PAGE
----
Updated: May 1
Reading a novel is a journey.
A great novel can entice you into a wonderful new world filled with great characters, events and emotions.
At the start of each new novel, I enter with tentative expectations as I become acquainted with the story; hoping for that strong connection. Hoping that it is a rich page-turner.
It's such a treat when a story delivers. When you can't wait to get back to it. To snuggle up in bed after a long day and read.
When I get to the end of a great story I'm left feeling elated. Satisfied. It's a glorious feeling. A joyful experience.
I choose potential books based on my favourite authors, reviews, friend's recommendations and listening to writers talk about their books on podcasts.
When I browse in bookstores, it's the cover designs, followed by the titles, that usually catch my attention. Once interested, I read the blurb at the back and if I'm still interested, I read the first line.
Great first lines are a gift to the reader and the writer. Great first lines can hook the reader immediately. Some are poignant, some are intriguing, some are creative and some are simple yet effective.
The following first lines are my favourites. They are from the novels I've read over the years. Many of these are well known and appear in similar lists over and over. They're timeless. and they still carry universal appeal. They are, and will always be, exceptional.
It is a truth universally acknowledged, that a single man in possession of a good fortune, must be in want of a wife – Pride and Prejudice by Jane Austen
It was a queer, sultry summer, the summer they electrocuted the Rosenbergs, and I didn’t know what I was doing in New York – The Bell Jar by Sylvia Plath
Mrs Dalloway said she would buy the flowers herself. Mrs Dalloway by Virginia Woolf
In my younger and more vulnerable years my father gave me some advice that I’ve been turning over in my mind ever since. The Great Gatsby by F. Scott Fitzgerald
Like most people I lived for a long time with my mother and father. My father liked to watch the wrestling, my mother liked to wrestle: it didn’t matter what. She was in the white corner and that was that. Oranges Are Not the Only Fruit by Jeanette Winterson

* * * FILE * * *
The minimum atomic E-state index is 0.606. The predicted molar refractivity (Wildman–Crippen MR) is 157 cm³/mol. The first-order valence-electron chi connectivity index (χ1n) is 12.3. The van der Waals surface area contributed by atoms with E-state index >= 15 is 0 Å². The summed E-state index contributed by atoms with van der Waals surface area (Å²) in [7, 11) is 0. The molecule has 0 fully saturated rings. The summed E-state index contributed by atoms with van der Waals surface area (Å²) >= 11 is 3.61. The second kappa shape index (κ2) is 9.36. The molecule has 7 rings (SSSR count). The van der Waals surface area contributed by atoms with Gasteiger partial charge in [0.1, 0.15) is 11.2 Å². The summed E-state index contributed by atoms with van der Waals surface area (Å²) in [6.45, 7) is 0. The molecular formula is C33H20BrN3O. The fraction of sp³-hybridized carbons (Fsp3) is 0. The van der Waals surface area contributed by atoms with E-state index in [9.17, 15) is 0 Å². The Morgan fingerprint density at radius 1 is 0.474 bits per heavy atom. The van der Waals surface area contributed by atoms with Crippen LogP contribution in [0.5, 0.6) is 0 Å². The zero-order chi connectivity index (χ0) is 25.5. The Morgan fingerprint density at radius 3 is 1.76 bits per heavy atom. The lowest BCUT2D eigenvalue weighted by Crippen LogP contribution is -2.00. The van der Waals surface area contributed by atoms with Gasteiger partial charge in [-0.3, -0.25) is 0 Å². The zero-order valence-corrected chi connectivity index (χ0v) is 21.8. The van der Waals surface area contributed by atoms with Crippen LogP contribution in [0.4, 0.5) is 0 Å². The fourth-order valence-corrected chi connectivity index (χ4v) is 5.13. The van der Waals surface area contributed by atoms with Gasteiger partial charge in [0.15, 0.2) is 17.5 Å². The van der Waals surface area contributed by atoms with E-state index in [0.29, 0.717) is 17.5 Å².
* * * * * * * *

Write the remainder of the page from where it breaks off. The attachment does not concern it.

Last night I dreamt I went to Manderley again. Rebecca by Daphne du Maurier
All happy families are alike; each unhappy family is unhappy in its own way. Anna Karenina by Leo Tolstoy
Mr and Mrs Dursley, of number four Privet Drive, were proud to say that they were perfectly normal, thank you very much. Harry Potter and the Philosopher's Stone by JK Rowling
At night I would lie in bed and watch the show, how bees squeezed through the cracks of my bedroom wall and flew circles around the room, making that propeller sound, a high-pitched zzzzzz that hummed along my skin. The Secret Life of Bees by Sue Monk Kidd
You better not never tell nobody but God. The Color Purple by Alice Walker
They say when trouble comes, close ranks, and so the white people did. Wide Sargasso Sea by Jean Rhys
The moment builds, it swells and builds – the moment when I realise we have lost. Apple Tree Yard by Louise Doughty
The play – for which Briony had designed the posters, programmes and tickets, constructed the sales booth out of a folding screen tipped on its side and lined the collection box in red crêpe paper – was written by her in a two-day tempest of composition, causing her to miss a breakfast and a lunch. Atonement by Ian McEwan
They said I must die. Burial Rites by Hannah Kent
We came on the wind of a carnival. Chocolat by Joanna Harris
Image courtesy of Robnroll @ Dreamstime.com